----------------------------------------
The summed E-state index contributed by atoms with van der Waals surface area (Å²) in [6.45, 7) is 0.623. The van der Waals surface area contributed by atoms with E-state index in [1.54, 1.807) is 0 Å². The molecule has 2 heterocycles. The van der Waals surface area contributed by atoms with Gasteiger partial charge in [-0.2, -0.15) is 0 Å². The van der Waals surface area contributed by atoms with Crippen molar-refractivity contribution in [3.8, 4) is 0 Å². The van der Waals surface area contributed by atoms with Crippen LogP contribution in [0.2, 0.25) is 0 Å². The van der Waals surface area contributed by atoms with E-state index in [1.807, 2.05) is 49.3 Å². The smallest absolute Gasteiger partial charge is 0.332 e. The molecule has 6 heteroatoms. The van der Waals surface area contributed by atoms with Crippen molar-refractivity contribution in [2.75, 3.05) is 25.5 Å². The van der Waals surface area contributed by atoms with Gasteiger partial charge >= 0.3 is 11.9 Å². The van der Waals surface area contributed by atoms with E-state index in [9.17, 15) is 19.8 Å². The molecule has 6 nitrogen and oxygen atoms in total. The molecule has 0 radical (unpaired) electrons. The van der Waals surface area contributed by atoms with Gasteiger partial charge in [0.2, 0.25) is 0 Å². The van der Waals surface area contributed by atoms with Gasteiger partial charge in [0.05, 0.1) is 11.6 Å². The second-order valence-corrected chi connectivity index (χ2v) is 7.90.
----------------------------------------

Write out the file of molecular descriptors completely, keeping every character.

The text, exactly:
The summed E-state index contributed by atoms with van der Waals surface area (Å²) in [6.45, 7) is 0.623. The van der Waals surface area contributed by atoms with E-state index in [1.54, 1.807) is 0 Å². The molecule has 2 heterocycles. The van der Waals surface area contributed by atoms with Gasteiger partial charge in [-0.2, -0.15) is 0 Å². The van der Waals surface area contributed by atoms with Crippen molar-refractivity contribution in [3.8, 4) is 0 Å². The van der Waals surface area contributed by atoms with Crippen LogP contribution in [0.2, 0.25) is 0 Å². The van der Waals surface area contributed by atoms with E-state index in [1.807, 2.05) is 49.3 Å². The smallest absolute Gasteiger partial charge is 0.332 e. The molecule has 6 heteroatoms. The van der Waals surface area contributed by atoms with Crippen molar-refractivity contribution in [2.75, 3.05) is 25.5 Å². The van der Waals surface area contributed by atoms with Gasteiger partial charge >= 0.3 is 11.9 Å². The van der Waals surface area contributed by atoms with E-state index in [9.17, 15) is 19.8 Å². The molecule has 6 nitrogen and oxygen atoms in total. The molecule has 0 radical (unpaired) electrons. The van der Waals surface area contributed by atoms with Gasteiger partial charge in [0.2, 0.25) is 0 Å². The van der Waals surface area contributed by atoms with Gasteiger partial charge in [0.05, 0.1) is 11.6 Å². The second-order valence-corrected chi connectivity index (χ2v) is 7.90.